The fish life at Namena is plentiful and extremely diverse, including large predatorsf – white tip reef sharks, jacks and double-lined mackerels.
There are high and very diverse pelagic populations in this area. At the pass, we observed schools of scalloped and great hammerhead sharks, plenty grey reef sharks and white-tip reef sharks, many dogtooth tuna and Spanish mackerel, extremely large schools of big eye trevally, blue jacks and schools of barracudas.
Namena also provides a healthy grouper population. On a dive in the pass of the outer barrier reef we would on average see at least ten groupers. We observed different size classes of groupers, even the bigger individuals that aren’t normally observed when spear fishing is practiced in the area. The shallow inside barrier reef has a high diversity of small reef fish. The fringing reef of the island is also high in diversity in smaller reef fish. During observational dives on the bommies and pinnacles of the western barrier reef we were covered in beautiful clouds of Anthias.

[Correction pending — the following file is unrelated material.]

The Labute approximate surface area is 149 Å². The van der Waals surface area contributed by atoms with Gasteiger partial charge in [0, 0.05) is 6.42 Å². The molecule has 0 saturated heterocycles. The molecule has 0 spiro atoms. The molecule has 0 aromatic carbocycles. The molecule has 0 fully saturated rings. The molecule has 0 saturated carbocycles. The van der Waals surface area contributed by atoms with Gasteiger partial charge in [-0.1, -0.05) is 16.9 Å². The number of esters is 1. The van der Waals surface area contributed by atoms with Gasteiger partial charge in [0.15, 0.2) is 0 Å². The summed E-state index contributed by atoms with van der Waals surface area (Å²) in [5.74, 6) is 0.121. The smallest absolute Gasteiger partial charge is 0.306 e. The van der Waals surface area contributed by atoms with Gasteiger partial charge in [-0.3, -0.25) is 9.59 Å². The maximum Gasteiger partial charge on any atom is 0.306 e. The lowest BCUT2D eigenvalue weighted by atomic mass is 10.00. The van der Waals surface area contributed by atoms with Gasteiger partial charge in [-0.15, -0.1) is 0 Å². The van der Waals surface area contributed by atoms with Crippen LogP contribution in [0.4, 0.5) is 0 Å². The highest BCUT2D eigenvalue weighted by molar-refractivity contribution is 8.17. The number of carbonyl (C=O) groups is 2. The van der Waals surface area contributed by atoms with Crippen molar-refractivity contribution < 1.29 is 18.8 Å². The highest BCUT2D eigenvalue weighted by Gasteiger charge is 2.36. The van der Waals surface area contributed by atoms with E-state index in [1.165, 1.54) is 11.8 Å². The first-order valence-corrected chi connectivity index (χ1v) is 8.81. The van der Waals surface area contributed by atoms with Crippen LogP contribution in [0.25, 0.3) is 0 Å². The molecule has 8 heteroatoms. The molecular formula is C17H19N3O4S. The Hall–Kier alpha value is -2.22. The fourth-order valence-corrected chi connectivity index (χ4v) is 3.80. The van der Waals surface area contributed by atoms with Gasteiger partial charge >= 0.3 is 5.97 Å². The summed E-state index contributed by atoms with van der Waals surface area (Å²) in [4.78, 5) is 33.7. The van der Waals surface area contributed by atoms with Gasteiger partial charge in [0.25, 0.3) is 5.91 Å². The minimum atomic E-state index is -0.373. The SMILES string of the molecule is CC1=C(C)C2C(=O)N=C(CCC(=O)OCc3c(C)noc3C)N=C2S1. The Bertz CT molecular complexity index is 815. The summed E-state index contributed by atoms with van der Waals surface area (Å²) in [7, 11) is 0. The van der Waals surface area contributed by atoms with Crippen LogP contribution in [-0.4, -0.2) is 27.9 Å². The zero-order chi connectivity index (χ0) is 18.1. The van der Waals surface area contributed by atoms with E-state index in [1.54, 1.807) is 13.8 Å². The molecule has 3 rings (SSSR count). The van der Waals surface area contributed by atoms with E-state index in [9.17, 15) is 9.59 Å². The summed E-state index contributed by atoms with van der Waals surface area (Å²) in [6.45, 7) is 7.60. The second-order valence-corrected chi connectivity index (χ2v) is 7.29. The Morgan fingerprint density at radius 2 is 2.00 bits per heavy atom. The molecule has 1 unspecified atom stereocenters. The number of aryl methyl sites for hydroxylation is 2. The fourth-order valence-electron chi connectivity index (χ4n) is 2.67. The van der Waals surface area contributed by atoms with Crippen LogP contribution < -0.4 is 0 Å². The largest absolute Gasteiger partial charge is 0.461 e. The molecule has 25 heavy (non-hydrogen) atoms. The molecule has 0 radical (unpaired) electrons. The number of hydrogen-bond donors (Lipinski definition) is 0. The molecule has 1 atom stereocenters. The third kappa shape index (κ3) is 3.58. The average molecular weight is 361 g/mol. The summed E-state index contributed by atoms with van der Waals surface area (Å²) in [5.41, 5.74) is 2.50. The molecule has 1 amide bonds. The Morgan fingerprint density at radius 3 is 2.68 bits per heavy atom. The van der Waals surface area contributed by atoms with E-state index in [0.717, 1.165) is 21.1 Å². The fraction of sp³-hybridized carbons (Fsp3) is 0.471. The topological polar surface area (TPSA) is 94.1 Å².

The efforts to preserve intact fish populations at Namena are paying off, providing spectacular underwater scenes of large and multiple schools of fish. Even without having explored all of Fiji’s reefs, it is clear that Namena and its reef system are worth protecting.
The Namena Marine Reserve is home to more than 1,000 species of invertebrates, 400 known corals, 445 documented marine plants and over 1,100 fish species
Namena is a migratory pathway for cetaceans; you may encounter species such as bottlenose and spinner dolphins, or pilot, minke, sperm, and humpback whales.
Four of the world’s seven sea turtle species can be found in Fiji, and both green and hawksbill sea turtles regularly nest on Namena’s beaches.